AP: I will be interested to see what people’s reaction is to Bandido for instance, because it is slightly slower and a little bit more raw. The thing is it is a bit like the old argument about double tracked vocals, it smoothes everything off and makes it sound neater but it takes away personality and that is exactly the same as we did on Bandido where we triple tracked it and so it is really smooth but actually when you hear the two of us it has got more personality but who is to say which is better?

TWR: At least people have got the choice and it might be a case of them listening to it once and then going back to the original but it is great to be able to give people that opportunity. There aren’t many people who have revisited their back catalogues in such depth as you have. Some of the stuff on the Genesis box sets for example is the kind of stuff you would only listen to once but never listen to again…

AP: Never listen to it again, yeah. Whereas I do seriously hope that some of the stuff that Jon has done on PP3 would be listened to again, actually. There is the possibility that people might actually prefer it but we are giving people a serious choice rather than some guy scratching around and saying “yeah, let’s do the chorus like this”.

TWR: So, the stuff we are about to listen to once we have finished this chat is that scheduled for a Missing Links, or an archival Private Parts …?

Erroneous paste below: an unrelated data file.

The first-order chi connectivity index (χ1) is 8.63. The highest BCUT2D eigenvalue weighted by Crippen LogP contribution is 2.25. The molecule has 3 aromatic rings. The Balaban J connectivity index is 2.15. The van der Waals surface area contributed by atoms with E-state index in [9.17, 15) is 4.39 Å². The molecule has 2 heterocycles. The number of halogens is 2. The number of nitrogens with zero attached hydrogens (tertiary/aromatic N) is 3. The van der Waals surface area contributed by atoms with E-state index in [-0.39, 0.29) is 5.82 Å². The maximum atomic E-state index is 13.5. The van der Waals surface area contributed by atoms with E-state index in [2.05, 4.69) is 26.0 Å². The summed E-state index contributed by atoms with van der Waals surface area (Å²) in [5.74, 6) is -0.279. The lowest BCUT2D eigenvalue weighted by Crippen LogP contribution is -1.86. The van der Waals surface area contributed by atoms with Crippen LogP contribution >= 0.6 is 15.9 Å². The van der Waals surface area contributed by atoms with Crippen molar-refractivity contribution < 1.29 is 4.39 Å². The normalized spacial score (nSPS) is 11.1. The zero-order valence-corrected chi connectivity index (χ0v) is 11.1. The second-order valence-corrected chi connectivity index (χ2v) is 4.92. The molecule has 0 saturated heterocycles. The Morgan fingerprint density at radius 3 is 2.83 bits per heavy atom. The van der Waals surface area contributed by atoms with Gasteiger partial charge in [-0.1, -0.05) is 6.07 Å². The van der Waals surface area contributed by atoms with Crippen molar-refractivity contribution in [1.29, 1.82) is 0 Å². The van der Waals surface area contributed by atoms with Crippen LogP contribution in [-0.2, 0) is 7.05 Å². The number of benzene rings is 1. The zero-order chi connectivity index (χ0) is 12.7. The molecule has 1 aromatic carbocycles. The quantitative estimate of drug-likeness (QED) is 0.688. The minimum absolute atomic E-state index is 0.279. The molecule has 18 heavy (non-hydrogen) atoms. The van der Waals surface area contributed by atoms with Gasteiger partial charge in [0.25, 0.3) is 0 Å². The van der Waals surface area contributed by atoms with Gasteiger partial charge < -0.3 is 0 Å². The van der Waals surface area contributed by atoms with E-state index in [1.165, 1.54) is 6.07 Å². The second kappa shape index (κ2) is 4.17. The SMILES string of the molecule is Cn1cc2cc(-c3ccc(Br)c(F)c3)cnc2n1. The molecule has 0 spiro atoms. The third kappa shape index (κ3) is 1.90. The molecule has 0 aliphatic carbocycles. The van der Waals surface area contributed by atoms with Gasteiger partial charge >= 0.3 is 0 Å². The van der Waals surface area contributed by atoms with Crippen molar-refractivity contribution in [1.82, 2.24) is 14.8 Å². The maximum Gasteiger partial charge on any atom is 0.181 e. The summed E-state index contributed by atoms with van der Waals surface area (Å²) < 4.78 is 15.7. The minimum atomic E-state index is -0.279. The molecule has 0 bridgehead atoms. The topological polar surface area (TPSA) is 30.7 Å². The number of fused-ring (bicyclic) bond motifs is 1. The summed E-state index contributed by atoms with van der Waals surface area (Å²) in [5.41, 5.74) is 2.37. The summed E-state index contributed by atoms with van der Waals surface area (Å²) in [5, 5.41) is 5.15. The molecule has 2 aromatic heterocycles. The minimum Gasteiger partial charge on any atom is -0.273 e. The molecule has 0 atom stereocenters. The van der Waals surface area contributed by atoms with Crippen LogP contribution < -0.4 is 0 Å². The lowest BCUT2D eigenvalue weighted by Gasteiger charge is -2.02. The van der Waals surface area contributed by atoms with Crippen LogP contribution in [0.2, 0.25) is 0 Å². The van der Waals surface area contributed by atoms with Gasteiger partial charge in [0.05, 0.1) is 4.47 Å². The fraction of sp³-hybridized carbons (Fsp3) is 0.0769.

AP: As we were saying earlier, we both feel that maybe it is… because of the size and scope of it, that maybe calling it a Missing Links and this is not to denigrate the previous albums but might give people the idea that it is bits and bobs from the distant past and it is all fresh material as well. Missing Links material always has been fresh material but it might be an idea not to call it that because it is all new material… well the only thing that isn’t going to be new of course, is the Field Day tracks and there aren’t many of those.

TWR: Like on Steve’s latest album there are several tracks on the bonus edition that have been on previous special editions etc but they won’t impinge on the overall flow..

AP: I think that most people will agree with that but we have had a real couple of moaning minnies in the past and the most unbelievable one was the guy who carped on a sixty two track album about the fact that Nocturne was on it! There was a little bit of Traces in Steps Retraced and one track sounded like something else! (Shakes head incredulously). I remember thinking, Jesus Christ there really are some difficult… I mean if you don’t like something say, but don’t say that the reason is because there is stuff you already have on it although I would argue that the version of Nocturne is quite a LOT better and Steps Retraced is on a different instrument and if the other one sounds like something, which composer’s work doesn’t sound like somebody else? I mean you can’t please everybody and you have got to expect that really.